Intercontinental drift: Long Beach Motegi Challenge

Intercontinental drift: Long Beach Motegi Challenge

We offer a guide to what’s happening on the track and how the event is judged

The Motegi Super Drift Challenge is an invitational drifting event to be held on Friday night April 12th, at 7:30 p.m. and Saturday April 13th at 6 p.m. PST on the course used the previous weekend for the Formula Drift event at Long Beach, California. Eight drivers are invited, based on availability and putting on the best show with the vehicles least damaged the previous weekend.

The drivers selected this year are: 

•  Dan Burkett (USA), 1998 Toyota Supra 2JZ turbo

•  Michael Essa (USA), 2001 BMW M3 turbo

•  Dean Kearney (Ireland), twin-supercharged 2016 Dodge Viper

•  Dylan Hughes (USA), Chevrolet LSX-powered 2001 BMW M3

•  Federico Sceriffo (Italy), 2011 Ferrari 599

•  Forrest Wang (USA), Toyota 2JZ turbo-powered 2002 Nissan Silvia

•  Joao Barion (Brazil), supercharged C7 Chevrolet Corvette

•  Faruk Kugay (Poland), Toyota 2JZ turbo powered 2006 BMW M3

Competition pairs drivers in single-elimination rounds each day, the winner determined by three judges.

The course features an Initiation point, Acceleration and Deceleration zones, a pair of Touch-&-Go points, Outside zones, and one inside clipping point. 

At the start line the drivers line up side by side. The driver on the left always goes first. In front of the left driver is a set of cones making a small chicane. This is to prevent the lead car from making a drag race-like launch to try to get away from the chase car. 

The start-line operator tells the judges the drivers are at the line. The judges tell the operator when they are ready to send the cars. The operator verifies each driver is ready and then starts the light-tree countdown. 

The chase driver is allowed to roll off the light to get a good start keeping close to the lead driver navigating through the coned bend, however, if any of the cones get knocked over, the drivers must turn back and restart. 

Once the drivers are on their way, they speed down the straight into the initiation zone, which is indicated by the set of 3 cones and then pair of cones and then the single cone, all set off to the side for the drivers to see. They both must be initiating into a drift no later than the last cone. This is when they enter the first deceleration zone. 

This is where it is okay to slow down while sliding along the course into the first corner. They cannot go too slow or it could be considered a failure on the lead driver to maintain a minimum expected speed, interrupting the flow of the battle, thus losing the advantage.  

After the initiation slide, they enter the first acceleration zone where they hammer the throttle, accelerating sideways to the Touch-&-Go where each driver must bring the rear of the cars as close as possible to the wall and then transition to Outside Zone 1, again swinging the rear of the car into a drift to get close to the wall. The closer, the better, all while accelerating smoothly through this section into the Outside Zone 2 in front of the grand stands.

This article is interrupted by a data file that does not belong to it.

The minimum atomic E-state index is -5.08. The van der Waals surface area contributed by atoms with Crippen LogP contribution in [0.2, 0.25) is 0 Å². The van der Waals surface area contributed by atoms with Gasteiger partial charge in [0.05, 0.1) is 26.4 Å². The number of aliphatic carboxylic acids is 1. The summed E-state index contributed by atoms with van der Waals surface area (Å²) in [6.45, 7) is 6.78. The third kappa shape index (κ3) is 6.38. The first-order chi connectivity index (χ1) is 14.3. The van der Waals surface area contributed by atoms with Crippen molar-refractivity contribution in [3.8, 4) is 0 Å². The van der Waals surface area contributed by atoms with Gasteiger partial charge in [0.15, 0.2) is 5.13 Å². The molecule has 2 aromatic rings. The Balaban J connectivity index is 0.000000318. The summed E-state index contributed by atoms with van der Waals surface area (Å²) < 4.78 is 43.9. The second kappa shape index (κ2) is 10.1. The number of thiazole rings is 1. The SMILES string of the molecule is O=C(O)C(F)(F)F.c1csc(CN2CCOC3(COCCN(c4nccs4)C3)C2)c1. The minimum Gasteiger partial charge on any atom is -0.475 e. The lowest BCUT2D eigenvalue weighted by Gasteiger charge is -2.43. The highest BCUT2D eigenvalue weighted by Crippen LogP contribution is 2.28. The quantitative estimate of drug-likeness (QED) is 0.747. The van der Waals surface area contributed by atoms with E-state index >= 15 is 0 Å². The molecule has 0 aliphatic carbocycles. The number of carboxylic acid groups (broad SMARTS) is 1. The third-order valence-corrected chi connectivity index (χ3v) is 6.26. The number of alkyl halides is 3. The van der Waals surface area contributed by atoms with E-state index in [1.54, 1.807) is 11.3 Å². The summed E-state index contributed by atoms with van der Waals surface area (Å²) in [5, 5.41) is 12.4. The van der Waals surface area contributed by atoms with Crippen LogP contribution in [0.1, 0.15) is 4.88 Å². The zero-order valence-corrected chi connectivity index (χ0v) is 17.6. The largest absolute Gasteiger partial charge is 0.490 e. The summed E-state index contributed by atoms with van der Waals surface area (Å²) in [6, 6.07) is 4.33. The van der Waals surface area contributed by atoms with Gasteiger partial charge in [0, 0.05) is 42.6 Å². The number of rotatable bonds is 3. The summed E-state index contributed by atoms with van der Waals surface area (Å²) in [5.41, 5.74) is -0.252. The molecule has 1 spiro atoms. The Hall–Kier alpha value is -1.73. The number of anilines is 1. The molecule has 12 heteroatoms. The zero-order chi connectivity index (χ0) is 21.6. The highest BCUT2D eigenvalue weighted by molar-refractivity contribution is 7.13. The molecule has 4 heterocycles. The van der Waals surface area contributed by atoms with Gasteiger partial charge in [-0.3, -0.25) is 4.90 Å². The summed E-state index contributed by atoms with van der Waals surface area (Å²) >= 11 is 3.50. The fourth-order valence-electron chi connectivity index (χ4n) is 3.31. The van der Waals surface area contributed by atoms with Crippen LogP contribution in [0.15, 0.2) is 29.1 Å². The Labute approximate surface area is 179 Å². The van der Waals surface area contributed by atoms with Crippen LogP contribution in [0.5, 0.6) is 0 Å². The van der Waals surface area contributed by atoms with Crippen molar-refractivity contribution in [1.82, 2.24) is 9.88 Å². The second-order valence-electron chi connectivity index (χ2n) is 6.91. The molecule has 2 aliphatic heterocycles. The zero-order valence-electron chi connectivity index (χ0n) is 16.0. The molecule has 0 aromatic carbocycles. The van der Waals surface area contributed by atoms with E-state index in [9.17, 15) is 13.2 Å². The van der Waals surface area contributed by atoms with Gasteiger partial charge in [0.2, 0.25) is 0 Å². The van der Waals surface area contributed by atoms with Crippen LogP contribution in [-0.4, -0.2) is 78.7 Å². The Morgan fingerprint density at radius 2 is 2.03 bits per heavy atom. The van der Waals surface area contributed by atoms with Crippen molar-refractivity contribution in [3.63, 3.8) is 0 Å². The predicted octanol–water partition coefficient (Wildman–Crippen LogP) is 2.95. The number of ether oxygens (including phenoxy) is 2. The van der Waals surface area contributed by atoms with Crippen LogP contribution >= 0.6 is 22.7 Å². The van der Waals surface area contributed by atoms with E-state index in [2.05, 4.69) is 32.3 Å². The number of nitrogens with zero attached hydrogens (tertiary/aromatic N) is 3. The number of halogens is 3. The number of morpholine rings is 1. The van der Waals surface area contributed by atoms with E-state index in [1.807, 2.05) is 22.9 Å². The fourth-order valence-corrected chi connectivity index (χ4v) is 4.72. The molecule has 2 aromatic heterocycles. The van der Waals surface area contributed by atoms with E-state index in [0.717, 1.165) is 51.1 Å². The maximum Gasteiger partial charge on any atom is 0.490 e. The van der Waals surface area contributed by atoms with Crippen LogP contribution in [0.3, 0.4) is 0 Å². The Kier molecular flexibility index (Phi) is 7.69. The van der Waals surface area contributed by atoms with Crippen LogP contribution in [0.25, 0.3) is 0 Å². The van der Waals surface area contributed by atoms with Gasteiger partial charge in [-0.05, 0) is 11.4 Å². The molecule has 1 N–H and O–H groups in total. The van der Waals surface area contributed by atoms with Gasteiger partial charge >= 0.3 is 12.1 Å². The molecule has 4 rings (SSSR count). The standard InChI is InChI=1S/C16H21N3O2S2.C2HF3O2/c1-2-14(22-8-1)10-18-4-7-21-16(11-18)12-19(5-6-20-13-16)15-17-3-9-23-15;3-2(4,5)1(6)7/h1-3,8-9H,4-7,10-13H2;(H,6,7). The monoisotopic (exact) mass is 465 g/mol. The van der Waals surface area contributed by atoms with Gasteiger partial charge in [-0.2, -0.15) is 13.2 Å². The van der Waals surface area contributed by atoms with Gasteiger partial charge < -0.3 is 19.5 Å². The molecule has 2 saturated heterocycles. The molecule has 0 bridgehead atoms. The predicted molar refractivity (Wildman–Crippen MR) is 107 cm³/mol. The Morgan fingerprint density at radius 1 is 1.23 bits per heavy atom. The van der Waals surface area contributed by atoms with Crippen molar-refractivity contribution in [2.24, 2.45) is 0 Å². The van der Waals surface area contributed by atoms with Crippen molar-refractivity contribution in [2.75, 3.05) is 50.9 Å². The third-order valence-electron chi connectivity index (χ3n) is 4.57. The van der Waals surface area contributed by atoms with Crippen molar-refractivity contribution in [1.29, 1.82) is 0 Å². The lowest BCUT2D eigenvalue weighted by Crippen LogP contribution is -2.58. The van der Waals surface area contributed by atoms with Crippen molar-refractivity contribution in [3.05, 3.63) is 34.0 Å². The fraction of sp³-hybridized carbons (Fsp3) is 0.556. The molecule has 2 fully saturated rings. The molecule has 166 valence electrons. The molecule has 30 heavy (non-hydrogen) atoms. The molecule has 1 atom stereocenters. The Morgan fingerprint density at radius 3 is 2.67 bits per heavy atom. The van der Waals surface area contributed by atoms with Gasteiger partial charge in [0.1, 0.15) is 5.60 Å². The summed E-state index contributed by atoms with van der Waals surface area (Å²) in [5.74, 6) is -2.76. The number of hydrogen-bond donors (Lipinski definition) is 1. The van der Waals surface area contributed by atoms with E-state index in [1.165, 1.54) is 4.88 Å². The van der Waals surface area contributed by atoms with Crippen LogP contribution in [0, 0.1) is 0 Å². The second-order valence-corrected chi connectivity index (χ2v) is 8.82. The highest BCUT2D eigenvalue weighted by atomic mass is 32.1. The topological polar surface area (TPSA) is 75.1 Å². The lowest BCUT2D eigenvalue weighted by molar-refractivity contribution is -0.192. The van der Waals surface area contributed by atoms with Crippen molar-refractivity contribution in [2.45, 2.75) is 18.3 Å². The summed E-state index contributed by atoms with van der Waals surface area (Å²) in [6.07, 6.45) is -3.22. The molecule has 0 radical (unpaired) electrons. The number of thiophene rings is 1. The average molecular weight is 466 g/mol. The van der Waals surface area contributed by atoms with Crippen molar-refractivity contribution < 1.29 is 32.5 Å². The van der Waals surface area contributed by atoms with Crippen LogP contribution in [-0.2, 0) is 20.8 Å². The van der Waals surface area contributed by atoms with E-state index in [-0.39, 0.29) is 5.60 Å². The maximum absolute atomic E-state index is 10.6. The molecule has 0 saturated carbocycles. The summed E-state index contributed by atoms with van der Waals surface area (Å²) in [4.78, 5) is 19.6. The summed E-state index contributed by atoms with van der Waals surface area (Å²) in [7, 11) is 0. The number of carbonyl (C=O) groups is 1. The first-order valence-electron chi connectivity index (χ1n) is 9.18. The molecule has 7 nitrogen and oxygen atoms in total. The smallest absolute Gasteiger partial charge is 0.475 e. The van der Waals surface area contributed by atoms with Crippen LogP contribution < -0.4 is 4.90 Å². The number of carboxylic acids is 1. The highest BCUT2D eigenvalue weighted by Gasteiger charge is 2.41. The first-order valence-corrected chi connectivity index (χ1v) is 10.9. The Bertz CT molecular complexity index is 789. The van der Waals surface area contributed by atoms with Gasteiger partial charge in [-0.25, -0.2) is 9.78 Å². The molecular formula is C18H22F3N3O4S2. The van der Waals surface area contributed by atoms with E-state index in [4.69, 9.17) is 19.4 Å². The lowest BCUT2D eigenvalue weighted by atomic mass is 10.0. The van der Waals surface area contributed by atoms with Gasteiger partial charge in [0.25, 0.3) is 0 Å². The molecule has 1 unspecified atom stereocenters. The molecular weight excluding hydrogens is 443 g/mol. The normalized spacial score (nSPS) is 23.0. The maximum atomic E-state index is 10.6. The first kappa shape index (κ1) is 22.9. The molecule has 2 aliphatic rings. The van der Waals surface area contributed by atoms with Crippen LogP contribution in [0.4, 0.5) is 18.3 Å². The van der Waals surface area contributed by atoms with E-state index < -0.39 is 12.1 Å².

Both drivers must fill this entire zone sideways with the rear of the car grazing the wall if possible. 

Plumes of tire smoke are common in drift events

Right after that, they accelerate into a transition for Touch-&-Go 2, where both cars set the rear close to the wall into the next deceleration zone, setting up for the Inside Clip 1 at the center of the hairpin and accelerating half way through the corner flat out to the finish line. Then they go back, swap places at the start line, then go again.

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But now the judges have different instructions for each driver. The lead driver must run the course as perfectly and smoothly as possible with lots of speed, angle, and style. The judges want to see the equivalent to the cleanest possible run the driver can do with zero corrections or errors following the course map making a chase-able run. The chase driver must mimic the lead driver’s every move as close as possible. The chaser cannot initiate earlier than the lead at the start into the first corner to stay close. 

After that, it is the chase driver’s job to mimic the lead driver’s line while maintaining the closest proximity possible without touching through the entire course. The chase driver can attack the lead car by matching or bettering the amount of angle through the course without losing proximity. This has a lot to do with the style and aggression of the driver. Different drivers attack in different styles, and can make for a favorable call if done with style all while matching the requirements of running the course. 

After the two runs are completed, the judges will either determine a winner or call for a one more time or “OMT” – in which the drivers battle for two runs again. Drivers will keep running OMTs until the judges are able to determine a winner. 

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Bryan Young
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  • Natalie Young
    April 12, 2019, 2:59 PM

    Nice! This will be an exciting event!

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